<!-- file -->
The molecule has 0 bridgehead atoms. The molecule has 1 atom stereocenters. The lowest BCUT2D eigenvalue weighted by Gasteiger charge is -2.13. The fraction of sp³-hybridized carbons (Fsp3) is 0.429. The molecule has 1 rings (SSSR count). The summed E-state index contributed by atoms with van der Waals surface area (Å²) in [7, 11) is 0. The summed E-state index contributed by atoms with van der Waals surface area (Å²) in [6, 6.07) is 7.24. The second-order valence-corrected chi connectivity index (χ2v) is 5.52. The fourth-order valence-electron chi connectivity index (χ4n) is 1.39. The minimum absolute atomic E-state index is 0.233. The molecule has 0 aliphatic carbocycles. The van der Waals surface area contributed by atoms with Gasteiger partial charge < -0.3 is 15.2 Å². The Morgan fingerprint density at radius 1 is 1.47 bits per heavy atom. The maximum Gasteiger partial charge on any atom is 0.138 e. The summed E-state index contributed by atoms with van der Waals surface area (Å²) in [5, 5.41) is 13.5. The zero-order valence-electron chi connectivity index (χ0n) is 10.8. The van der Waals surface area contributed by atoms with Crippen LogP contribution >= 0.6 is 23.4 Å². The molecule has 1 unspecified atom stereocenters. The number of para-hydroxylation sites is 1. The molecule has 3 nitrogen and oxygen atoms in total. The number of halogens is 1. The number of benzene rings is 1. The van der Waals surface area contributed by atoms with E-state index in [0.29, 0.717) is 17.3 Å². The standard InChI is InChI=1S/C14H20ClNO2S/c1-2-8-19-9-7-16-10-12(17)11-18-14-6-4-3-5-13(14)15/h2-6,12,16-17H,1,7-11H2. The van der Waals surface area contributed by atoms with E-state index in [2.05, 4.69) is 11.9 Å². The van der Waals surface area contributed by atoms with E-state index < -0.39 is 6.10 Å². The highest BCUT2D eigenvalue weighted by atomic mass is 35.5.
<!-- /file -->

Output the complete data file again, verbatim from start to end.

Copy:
The molecule has 0 bridgehead atoms. The molecule has 1 atom stereocenters. The lowest BCUT2D eigenvalue weighted by Gasteiger charge is -2.13. The fraction of sp³-hybridized carbons (Fsp3) is 0.429. The molecule has 1 rings (SSSR count). The summed E-state index contributed by atoms with van der Waals surface area (Å²) in [7, 11) is 0. The summed E-state index contributed by atoms with van der Waals surface area (Å²) in [6, 6.07) is 7.24. The second-order valence-corrected chi connectivity index (χ2v) is 5.52. The fourth-order valence-electron chi connectivity index (χ4n) is 1.39. The minimum absolute atomic E-state index is 0.233. The molecule has 0 aliphatic carbocycles. The van der Waals surface area contributed by atoms with Gasteiger partial charge < -0.3 is 15.2 Å². The Morgan fingerprint density at radius 1 is 1.47 bits per heavy atom. The maximum Gasteiger partial charge on any atom is 0.138 e. The summed E-state index contributed by atoms with van der Waals surface area (Å²) in [5, 5.41) is 13.5. The zero-order valence-electron chi connectivity index (χ0n) is 10.8. The van der Waals surface area contributed by atoms with Crippen LogP contribution >= 0.6 is 23.4 Å². The molecule has 1 unspecified atom stereocenters. The number of para-hydroxylation sites is 1. The molecule has 3 nitrogen and oxygen atoms in total. The number of halogens is 1. The number of benzene rings is 1. The van der Waals surface area contributed by atoms with E-state index in [0.29, 0.717) is 17.3 Å². The standard InChI is InChI=1S/C14H20ClNO2S/c1-2-8-19-9-7-16-10-12(17)11-18-14-6-4-3-5-13(14)15/h2-6,12,16-17H,1,7-11H2. The van der Waals surface area contributed by atoms with E-state index in [2.05, 4.69) is 11.9 Å². The van der Waals surface area contributed by atoms with E-state index < -0.39 is 6.10 Å². The highest BCUT2D eigenvalue weighted by atomic mass is 35.5.